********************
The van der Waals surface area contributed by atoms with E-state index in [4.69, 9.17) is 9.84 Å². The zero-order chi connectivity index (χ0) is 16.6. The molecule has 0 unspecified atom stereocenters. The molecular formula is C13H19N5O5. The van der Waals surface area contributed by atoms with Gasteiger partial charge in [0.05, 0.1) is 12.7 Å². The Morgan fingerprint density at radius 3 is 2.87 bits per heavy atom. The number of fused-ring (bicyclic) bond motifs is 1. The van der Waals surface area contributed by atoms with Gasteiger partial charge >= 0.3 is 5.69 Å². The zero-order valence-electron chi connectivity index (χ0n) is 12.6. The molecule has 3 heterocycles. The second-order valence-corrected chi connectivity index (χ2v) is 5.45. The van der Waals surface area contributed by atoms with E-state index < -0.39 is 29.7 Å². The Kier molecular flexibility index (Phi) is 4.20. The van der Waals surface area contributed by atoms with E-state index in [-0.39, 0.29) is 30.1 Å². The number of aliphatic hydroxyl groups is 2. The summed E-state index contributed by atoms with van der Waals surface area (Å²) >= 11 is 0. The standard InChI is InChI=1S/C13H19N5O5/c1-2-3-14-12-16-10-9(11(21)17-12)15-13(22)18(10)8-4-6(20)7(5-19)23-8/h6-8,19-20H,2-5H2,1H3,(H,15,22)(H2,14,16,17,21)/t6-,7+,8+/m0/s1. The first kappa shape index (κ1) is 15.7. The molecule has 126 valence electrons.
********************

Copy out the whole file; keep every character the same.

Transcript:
The van der Waals surface area contributed by atoms with E-state index in [4.69, 9.17) is 9.84 Å². The zero-order chi connectivity index (χ0) is 16.6. The molecule has 0 unspecified atom stereocenters. The molecular formula is C13H19N5O5. The van der Waals surface area contributed by atoms with Gasteiger partial charge in [0.05, 0.1) is 12.7 Å². The Morgan fingerprint density at radius 3 is 2.87 bits per heavy atom. The number of fused-ring (bicyclic) bond motifs is 1. The van der Waals surface area contributed by atoms with Gasteiger partial charge >= 0.3 is 5.69 Å². The zero-order valence-electron chi connectivity index (χ0n) is 12.6. The molecule has 3 heterocycles. The second-order valence-corrected chi connectivity index (χ2v) is 5.45. The van der Waals surface area contributed by atoms with E-state index < -0.39 is 29.7 Å². The Kier molecular flexibility index (Phi) is 4.20. The van der Waals surface area contributed by atoms with E-state index in [-0.39, 0.29) is 30.1 Å². The number of aliphatic hydroxyl groups is 2. The summed E-state index contributed by atoms with van der Waals surface area (Å²) >= 11 is 0. The standard InChI is InChI=1S/C13H19N5O5/c1-2-3-14-12-16-10-9(11(21)17-12)15-13(22)18(10)8-4-6(20)7(5-19)23-8/h6-8,19-20H,2-5H2,1H3,(H,15,22)(H2,14,16,17,21)/t6-,7+,8+/m0/s1. The first kappa shape index (κ1) is 15.7. The molecule has 126 valence electrons.